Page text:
Regulation of Home Warranty Policies differ from state to state but are usually regulated by consumer regulation commissions, the attorney general’s office or, as in Texas, by the Texas Real Estate Commission.10 A Home Warranty Company is required to be licensed by the Texas Real Estate Commission and their current web site shows about 50-plus licensed Residential Service or Home Warranty Companies in Texas.11

Homeowner’s Insurance Policies: If you have a mortgage, a Homeowner’s Insurance Policy is required to protect the bank’s investment and are often paid through an escrow account. A Homeowner’s Insurance Policy covers a loss to a home and property thereon as a result of an unexpected event such as a fire, a natural disaster, a wind/hailstorm, a hurricane or tornado, or theft. A Homeowner’s Insurance Policy protects a home’s exterior, interior, contents/personal property, and damage to other structures located on the property. They can cost anywhere from $1,200.00 upward annually and always contain a deductible amount that has to be paid when a claim is filed, and coverage is found. They do not cover the repair of appliances or household systems due to mechanical failure or normal wear and tear. Rather, there must be a natural disaster that causes the damage.

Typically, however, a Homeowner’s Insurance Policy which covers contents of a home would include replacement or repair of damaged electrical plug-in appliances caused by a covered event like a flood, fire, or storm. This type of coverage is found in the personal property section of a policy. Coverage for devices that are built-in such as furnaces or central air conditioning systems that are damaged by a covered event, are found in the dwelling coverage section of a policy. Absent a covered event, a Homeowner’s Insurance Policy, unlike a Home Warranty Policy, does not cover appliances with maintenance issues or regular wear and tear problems. In fact, a Homeowner’s Policy generally has an exclusion regarding wear and tear. Homeowner’s Insurance Policies are regulated in Texas by the Texas Department of Insurance.

Take-Aways: An Annual Home Warranty Policy is not insurance, not a manufacturer’s warranty, and they are not a substitute for a Homeowner’s Insurance Policy. A Home Warranty Policy covers appliances and heating and cooling systems that have a mechanical failure or fail from normal wear and tear. They may cover only certain failing component parts rather than the whole system. They are an elective choice and can be purchased at any time but also can be part of a seller’s closing at the time a home is purchased and then renewed annually by a new homeowner. They are regulated in Texas by the Texas Real Estate Commission.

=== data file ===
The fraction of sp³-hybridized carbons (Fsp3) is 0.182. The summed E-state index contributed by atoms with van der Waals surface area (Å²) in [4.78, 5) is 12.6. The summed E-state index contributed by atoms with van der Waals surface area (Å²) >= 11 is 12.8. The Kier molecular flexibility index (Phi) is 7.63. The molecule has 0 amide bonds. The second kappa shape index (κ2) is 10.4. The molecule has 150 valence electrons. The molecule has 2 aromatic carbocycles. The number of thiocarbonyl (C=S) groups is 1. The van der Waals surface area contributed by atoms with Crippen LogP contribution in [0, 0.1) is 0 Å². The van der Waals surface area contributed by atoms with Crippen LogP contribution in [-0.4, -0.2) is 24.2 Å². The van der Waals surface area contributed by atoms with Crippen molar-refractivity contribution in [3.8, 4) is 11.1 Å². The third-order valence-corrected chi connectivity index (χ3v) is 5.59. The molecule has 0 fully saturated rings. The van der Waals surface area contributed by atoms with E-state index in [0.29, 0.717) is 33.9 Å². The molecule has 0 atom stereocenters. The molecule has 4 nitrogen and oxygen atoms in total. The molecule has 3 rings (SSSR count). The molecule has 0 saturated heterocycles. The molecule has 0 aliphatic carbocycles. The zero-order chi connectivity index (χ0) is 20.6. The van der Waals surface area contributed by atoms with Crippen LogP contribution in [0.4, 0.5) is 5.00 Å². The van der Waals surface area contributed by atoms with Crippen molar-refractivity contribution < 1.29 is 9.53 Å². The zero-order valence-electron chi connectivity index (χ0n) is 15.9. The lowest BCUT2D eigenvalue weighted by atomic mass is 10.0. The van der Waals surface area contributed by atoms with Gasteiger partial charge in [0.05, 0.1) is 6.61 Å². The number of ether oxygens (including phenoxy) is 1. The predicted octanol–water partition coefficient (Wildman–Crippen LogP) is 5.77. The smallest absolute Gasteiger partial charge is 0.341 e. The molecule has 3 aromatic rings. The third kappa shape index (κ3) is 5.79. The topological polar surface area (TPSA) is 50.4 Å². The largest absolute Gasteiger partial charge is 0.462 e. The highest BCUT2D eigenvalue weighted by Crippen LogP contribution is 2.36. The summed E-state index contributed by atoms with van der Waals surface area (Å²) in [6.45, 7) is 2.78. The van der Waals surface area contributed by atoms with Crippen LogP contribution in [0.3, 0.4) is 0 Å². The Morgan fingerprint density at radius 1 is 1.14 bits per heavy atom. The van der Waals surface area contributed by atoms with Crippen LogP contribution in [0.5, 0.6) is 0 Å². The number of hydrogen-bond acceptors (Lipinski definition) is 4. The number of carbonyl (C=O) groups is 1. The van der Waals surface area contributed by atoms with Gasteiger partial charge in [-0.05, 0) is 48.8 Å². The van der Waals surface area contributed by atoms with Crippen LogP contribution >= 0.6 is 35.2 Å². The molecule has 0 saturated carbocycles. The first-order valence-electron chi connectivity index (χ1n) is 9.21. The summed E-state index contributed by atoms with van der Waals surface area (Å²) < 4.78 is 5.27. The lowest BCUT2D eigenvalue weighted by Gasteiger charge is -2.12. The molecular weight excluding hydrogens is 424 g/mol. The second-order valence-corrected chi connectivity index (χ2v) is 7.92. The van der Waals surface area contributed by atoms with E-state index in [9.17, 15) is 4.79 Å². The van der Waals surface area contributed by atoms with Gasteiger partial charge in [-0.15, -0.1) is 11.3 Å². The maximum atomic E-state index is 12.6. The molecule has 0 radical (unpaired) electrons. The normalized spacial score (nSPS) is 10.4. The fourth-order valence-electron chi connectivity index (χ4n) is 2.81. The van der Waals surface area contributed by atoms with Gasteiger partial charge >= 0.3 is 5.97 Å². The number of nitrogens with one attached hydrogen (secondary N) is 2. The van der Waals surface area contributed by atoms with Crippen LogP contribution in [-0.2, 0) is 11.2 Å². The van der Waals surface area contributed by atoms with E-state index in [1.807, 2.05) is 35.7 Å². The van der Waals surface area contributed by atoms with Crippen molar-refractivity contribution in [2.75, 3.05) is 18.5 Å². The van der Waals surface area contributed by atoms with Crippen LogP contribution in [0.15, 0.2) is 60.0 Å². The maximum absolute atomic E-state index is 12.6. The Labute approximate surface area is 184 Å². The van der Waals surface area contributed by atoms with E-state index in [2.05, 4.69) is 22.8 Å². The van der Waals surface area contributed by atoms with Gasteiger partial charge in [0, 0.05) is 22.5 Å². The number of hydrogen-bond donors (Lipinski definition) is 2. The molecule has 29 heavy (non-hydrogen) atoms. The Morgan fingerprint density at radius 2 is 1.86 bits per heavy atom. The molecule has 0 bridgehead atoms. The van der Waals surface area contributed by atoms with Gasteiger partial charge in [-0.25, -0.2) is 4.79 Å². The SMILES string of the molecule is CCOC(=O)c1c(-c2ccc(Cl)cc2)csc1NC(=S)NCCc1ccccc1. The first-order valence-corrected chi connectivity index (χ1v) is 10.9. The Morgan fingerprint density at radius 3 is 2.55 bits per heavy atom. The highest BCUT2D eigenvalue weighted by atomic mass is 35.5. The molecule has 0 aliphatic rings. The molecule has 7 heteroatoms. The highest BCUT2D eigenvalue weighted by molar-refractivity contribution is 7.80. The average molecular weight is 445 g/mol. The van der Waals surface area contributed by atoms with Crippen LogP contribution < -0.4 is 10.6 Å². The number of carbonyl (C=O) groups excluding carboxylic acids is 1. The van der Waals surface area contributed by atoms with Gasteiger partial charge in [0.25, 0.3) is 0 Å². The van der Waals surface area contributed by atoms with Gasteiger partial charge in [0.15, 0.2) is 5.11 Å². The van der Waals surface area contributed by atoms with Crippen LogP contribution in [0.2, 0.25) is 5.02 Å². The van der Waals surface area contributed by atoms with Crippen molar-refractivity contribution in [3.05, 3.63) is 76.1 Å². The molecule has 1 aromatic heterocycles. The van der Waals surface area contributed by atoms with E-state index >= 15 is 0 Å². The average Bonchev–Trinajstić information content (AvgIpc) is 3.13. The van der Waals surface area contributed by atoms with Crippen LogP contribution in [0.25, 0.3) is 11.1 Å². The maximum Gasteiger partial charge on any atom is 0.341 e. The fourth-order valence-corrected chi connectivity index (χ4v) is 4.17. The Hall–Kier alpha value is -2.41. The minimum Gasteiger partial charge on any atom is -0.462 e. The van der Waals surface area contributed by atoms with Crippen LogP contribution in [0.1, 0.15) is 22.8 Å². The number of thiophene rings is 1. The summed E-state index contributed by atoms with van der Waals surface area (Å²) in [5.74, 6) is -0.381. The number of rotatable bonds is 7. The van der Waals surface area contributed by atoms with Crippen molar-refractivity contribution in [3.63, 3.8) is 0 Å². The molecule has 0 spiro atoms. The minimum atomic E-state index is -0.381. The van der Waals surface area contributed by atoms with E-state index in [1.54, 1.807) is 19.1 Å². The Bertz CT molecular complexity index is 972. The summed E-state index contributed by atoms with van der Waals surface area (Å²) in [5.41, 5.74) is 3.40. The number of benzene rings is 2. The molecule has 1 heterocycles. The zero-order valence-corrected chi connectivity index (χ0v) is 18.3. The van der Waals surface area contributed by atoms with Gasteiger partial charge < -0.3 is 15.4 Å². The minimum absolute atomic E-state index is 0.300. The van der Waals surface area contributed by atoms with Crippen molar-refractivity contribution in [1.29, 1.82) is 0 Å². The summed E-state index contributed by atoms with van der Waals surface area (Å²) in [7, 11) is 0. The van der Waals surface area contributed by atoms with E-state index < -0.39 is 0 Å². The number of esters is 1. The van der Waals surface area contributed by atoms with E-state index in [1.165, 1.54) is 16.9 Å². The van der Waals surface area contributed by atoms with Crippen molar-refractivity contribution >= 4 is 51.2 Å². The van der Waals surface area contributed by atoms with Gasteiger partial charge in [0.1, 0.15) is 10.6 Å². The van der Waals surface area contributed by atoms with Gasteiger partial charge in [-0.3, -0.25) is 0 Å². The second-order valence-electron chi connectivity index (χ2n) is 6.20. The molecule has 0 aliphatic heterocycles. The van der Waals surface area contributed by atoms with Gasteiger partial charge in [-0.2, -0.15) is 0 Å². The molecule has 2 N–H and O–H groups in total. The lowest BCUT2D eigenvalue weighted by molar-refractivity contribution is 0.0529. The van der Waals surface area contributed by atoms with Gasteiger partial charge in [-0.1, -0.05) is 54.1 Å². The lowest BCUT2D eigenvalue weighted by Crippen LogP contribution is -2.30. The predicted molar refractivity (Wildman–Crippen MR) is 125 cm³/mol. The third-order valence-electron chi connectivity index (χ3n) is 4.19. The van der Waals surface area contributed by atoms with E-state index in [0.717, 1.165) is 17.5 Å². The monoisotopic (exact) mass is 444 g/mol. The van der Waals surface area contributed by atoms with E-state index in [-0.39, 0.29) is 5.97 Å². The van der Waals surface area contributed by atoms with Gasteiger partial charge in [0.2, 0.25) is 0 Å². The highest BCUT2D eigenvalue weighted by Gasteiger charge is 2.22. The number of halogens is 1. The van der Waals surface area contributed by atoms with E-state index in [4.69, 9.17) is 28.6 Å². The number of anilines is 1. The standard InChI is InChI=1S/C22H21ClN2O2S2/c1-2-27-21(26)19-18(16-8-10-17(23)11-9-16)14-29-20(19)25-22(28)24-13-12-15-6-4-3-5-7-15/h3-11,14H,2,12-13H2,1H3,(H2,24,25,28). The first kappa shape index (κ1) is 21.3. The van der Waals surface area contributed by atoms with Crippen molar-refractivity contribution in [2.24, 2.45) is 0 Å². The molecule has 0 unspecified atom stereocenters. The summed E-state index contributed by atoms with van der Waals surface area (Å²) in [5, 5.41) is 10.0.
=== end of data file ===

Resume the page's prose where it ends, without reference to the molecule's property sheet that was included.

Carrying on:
A Homeowner’s Insurance Policy is required if there is a mortgage for the purchase of a home. They cover exterior and interior damage and contents to a home including appliances and heating/cooling systems caused by a covered event such as a windstorm, fire, theft, or other natural disaster. They are more expensive than a Home Warranty Policy and are regulated by the Texas Department of Insurance.

As with all contracts, the most important thing to remember when purchasing either a Home Warranty Policy or a Homeowner’s Insurance Policy is to read the policy before signing it.
1 Other terms for this type of contract include: “Residential Service Contract,” “Appliance Warranty Plan,” and “Home-Owners Warranty”
2 See “Home Warranty,” at *1.
3 Id.
4 See “Home Warranty Guide for Home Buyers,” Lena Katz, December 18, 2019,
5 Id. at *2.
6 See “Home Service Warranties—Choosing a Home Warranty Provider,” July 5, 2012,
7 See “Home Warranty at 2.
8 See “Why Home Warranties Are No Guarantee”, Angie’s List, November 9, 2016,
9 Home Warranty Guide for Home Buyers,” at *4.
10 See
11 Id.